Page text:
Q&A with About Face Theatre Artistic Director Megan Carney
By Stephanie Harte
Photo Credit: Rashaad Hall as Curtis and Maggie Scrantom as Annie in AFT's "Time is On Our Side," which Carney is directing. Photo Courtesy of About Face Theatre.
When the About Face Youth Theatre ensemble first took the stage in 1999, Megan Carney knew the company was on the brink of something profound. The free theatre development program gives LGBTQI+ and allied youth a safe place to explore their sexual orientation and gender identity, as well as devise an original play.
After years of collaborating with About Face Theatre as a cofounder of the youth program, Carney recently stepped into the position of the company’s artistic director. Footlights chatted with Carney about what About Face means to her and directing the company’s second production of the season, Time Is On Our Side, by R. Eric Thomas.
Why did you want to take on the role as artistic director?
I have a long relationship with About Face and have always admired the organization. I felt very strongly that I wanted my art making to be back in the center of my life.
In all honesty, I also felt really compelled to do (theatre for social change) after the shift in political rhetoric from the last election. There was a rise in a lot of very explicit discrimination towards a variety of groups, including LGBTQ folks. I wanted to be in a place where I could be creating work that centered LGBTQ people and our lives in a way that was affirming for those of us in the community, but also connected to the conversations that people are really hungry to have right now.
Tell us about some of the goals you hope to achieve with About Face moving forward.
It really boils down to three things for me. One is to center education. We have this youth program that is going to be 20 years old next year and has just been a pioneering program in bringing young people, ages 13 – 24, from all walks of life, to tap into their potential as leaders and artists. A second goal is championing new works. Bringing in artists who are emerging writers and emerging voices, telling stories that we aren’t hearing in other places. The third thing is expanding our circle of who is About Face? Starting locally with Chicago we want to ask, ‘What is queer culture in the city of Chicago?’ How do we create a model of ‘Here’s how we are doing it in Chicago,’ that other cities would be interested in learning about.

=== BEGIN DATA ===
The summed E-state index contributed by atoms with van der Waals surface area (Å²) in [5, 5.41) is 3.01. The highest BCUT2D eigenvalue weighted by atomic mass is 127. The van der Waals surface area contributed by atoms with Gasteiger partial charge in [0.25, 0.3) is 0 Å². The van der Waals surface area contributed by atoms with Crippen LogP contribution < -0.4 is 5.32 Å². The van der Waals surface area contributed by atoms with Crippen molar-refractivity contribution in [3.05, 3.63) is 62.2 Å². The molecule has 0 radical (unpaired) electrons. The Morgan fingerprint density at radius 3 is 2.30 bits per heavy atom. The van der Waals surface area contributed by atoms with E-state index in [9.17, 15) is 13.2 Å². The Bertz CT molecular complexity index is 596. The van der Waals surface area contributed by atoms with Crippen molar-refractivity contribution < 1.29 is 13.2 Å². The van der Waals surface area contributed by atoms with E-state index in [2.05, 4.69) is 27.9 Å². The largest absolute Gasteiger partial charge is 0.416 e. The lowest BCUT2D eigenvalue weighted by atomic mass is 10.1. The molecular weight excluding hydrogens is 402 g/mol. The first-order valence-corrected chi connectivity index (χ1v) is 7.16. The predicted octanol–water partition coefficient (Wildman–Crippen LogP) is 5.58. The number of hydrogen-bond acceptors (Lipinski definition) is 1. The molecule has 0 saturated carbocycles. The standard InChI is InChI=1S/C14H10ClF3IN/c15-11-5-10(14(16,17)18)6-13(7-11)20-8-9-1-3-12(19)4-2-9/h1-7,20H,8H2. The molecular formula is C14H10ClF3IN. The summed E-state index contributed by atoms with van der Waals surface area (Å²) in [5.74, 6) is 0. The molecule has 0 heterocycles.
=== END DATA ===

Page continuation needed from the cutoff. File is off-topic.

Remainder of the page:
Megan Carney. Photo Courtesy of David Rosenberg Public Relations.
What are you looking forward to most about Time is On Our Side?
It’s set in the world of podcasts, so our two best friends at the center of the story are working on making this podcast where they are “queering history.” I think it’s been fun to think about, ‘How do we can make the podcast theatrical?’ To me a podcast is such an intimate sound experience; so we are really having a great time thinking about, ‘How do we create that intimate magic as part of the play?’
Why did you want to direct this piece?
The script is so funny and so fresh that it kind of leaps off the page. I was reading it and I just recognized the characters and I recognized the dilemmas in the play as very personal. Eric Thomas, the playwright, has been a really important voice in our culture because he has this very astute read on politics. He’s able to cut through a lot of stuff with an amazing sense of humor.
In rehearsal one night (the cast and I) started talking about how we learned about LGBTQ history because it isn’t taught in schools. We got into this long conversation about how we really had to work for it, and that’s still true today. In order not to lose this history we have to keep these intergenerational conversations going so that we are passing it on.
Time Is On Our Side, presented by About Face Theatre, runs March 1 – April 7 at Theater Wit, 1229 W. Belmont. For tickets visit aboutface.org or call the Theater Wit box office at 773-975-8150.